Monbiot is rightly concerned with our disruptive consumption of the world. We also absolutely need more, bigger, better, and joined-up wildernesses. However, in attempting to do the carbon-calculus and measure land-use efficiency, the binary he draws between farm intensification and extensification is a false one. The Nature paper he cites admits that, “We were not able to examine complex agricultural systems (such as mixed farming or agroforestry) that might have relatively low externalities.”[8] Such complex systems are understandably much harder to analyse and compare and prescribe. Like forests, wetlands, and other intricate life-webs, they are also exponentially better at cycling resources, improving soil health, providing wildlife habitat, and inspiring a sense of connection and wonder. And they are adaptive and specific to each place; what works well in one place will require tweaking in another, but the principle of humbly learning from the dynamism of the natural world remains constant. This is why we can’t unequivocally say “veganism good” or “animal grazing bad” – it’s a question of context and approach. The neat pictures painted by abstract statistics are mercurial, and the Sustainable Food Trust aren't the only ones to have called out Monbiot's anti-grazing position.[9] Ditching farming for ‘ferming’ is to throw bathwater and baby out together.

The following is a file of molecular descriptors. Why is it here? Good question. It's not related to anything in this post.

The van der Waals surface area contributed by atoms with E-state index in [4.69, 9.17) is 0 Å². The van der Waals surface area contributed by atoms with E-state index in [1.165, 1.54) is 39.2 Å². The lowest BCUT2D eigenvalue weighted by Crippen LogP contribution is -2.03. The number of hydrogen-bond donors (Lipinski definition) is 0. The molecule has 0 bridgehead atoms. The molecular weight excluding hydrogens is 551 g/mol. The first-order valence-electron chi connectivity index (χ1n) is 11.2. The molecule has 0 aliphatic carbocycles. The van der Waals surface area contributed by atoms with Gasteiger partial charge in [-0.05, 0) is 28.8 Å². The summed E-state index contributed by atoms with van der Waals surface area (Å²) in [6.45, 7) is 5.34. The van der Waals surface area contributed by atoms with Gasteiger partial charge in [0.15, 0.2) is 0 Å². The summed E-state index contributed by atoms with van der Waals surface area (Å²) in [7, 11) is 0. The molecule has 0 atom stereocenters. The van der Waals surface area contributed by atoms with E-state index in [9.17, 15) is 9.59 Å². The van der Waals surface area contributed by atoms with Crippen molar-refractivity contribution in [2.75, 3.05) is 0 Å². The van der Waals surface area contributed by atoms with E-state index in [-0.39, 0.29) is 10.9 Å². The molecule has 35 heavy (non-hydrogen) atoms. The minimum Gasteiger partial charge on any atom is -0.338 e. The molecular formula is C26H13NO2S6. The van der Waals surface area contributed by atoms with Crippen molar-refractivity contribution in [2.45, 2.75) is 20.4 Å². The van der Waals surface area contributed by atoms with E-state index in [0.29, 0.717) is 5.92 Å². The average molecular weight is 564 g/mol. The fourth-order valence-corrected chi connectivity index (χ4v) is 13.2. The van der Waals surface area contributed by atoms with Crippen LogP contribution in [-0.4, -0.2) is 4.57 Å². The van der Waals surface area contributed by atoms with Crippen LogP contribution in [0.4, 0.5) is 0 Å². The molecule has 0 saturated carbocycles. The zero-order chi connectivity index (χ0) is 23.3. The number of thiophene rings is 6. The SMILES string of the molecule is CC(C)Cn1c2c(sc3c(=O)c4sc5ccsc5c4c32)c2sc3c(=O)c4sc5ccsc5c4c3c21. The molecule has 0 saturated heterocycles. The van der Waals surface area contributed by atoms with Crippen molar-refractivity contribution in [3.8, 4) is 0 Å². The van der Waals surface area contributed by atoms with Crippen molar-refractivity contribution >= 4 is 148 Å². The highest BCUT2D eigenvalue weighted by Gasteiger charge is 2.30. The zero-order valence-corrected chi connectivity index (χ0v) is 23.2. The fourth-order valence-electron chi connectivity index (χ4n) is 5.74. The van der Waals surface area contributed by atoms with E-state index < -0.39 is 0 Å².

We simply don’t know what we don’t know. The thing is, if we set out right now to create the perfect soil (as we are attempting with aquaponics and soilless Japanese cleverness) [10], we would do an imperfect job, at great expense and effort. So much effort! And we wouldn’t necessarily even know how or how far we’ve fallen short until many decades hence. Or what’s ineluctably slipped through our ever-finer nets. Take micronutrients like magnesium: how far have they declined, and with what repercussions? We weren’t even measuring them until the 1940s.[11] And we still don’t know with any depth or clarity what role they play in the health of our individual or wider ecology. Meanwhile the living world is in a process of dynamic inter-relationship and constant adaptation, building in complexity and fertility season by season.

Similarly, from a conservation standpoint if Knepp had set out to specifically create Turtle Dove habitat, they would almost definitely have fewer breeding pairs than they do now. And likely no purple emperor butterflies. Nor ultra-rare fungi. Or any of the other surprise wonders that unpredictably and spontaneously emerged once they stepped back from doing battle with their Sussex clay. The web of life has been evolving and changing for untold aeons – what better example of test-engineering is there?